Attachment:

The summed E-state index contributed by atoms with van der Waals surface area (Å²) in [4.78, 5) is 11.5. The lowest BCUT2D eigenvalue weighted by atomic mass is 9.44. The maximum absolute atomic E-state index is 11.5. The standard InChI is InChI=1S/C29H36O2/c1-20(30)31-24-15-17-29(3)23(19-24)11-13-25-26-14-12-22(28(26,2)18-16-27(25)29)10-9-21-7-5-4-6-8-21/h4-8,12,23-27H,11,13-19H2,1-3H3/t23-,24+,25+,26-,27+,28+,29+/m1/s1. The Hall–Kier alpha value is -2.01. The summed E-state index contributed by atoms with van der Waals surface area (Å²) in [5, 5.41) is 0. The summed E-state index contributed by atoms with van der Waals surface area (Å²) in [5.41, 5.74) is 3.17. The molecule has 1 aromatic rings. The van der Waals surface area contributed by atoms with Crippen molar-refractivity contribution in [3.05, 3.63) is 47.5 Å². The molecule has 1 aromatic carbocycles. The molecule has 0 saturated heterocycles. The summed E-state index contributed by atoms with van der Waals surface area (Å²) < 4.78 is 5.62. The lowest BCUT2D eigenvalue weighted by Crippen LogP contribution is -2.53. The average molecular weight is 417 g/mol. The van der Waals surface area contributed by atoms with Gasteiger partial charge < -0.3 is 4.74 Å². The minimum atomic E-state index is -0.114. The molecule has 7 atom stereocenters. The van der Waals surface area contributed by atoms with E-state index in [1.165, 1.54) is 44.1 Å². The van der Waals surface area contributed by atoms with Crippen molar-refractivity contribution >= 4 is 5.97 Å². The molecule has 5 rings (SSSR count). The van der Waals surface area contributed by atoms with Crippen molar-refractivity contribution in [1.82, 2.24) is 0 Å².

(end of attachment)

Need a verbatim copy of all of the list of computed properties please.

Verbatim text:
The summed E-state index contributed by atoms with van der Waals surface area (Å²) in [4.78, 5) is 11.5. The lowest BCUT2D eigenvalue weighted by atomic mass is 9.44. The maximum absolute atomic E-state index is 11.5. The standard InChI is InChI=1S/C29H36O2/c1-20(30)31-24-15-17-29(3)23(19-24)11-13-25-26-14-12-22(28(26,2)18-16-27(25)29)10-9-21-7-5-4-6-8-21/h4-8,12,23-27H,11,13-19H2,1-3H3/t23-,24+,25+,26-,27+,28+,29+/m1/s1. The Hall–Kier alpha value is -2.01. The summed E-state index contributed by atoms with van der Waals surface area (Å²) in [5, 5.41) is 0. The summed E-state index contributed by atoms with van der Waals surface area (Å²) in [5.41, 5.74) is 3.17. The molecule has 1 aromatic rings. The van der Waals surface area contributed by atoms with Crippen molar-refractivity contribution in [3.05, 3.63) is 47.5 Å². The molecule has 1 aromatic carbocycles. The molecule has 0 saturated heterocycles. The summed E-state index contributed by atoms with van der Waals surface area (Å²) < 4.78 is 5.62. The lowest BCUT2D eigenvalue weighted by Crippen LogP contribution is -2.53. The average molecular weight is 417 g/mol. The van der Waals surface area contributed by atoms with Gasteiger partial charge < -0.3 is 4.74 Å². The minimum atomic E-state index is -0.114. The molecule has 7 atom stereocenters. The van der Waals surface area contributed by atoms with E-state index in [1.165, 1.54) is 44.1 Å². The van der Waals surface area contributed by atoms with Crippen molar-refractivity contribution >= 4 is 5.97 Å². The molecule has 5 rings (SSSR count). The van der Waals surface area contributed by atoms with Crippen molar-refractivity contribution in [1.82, 2.24) is 0 Å².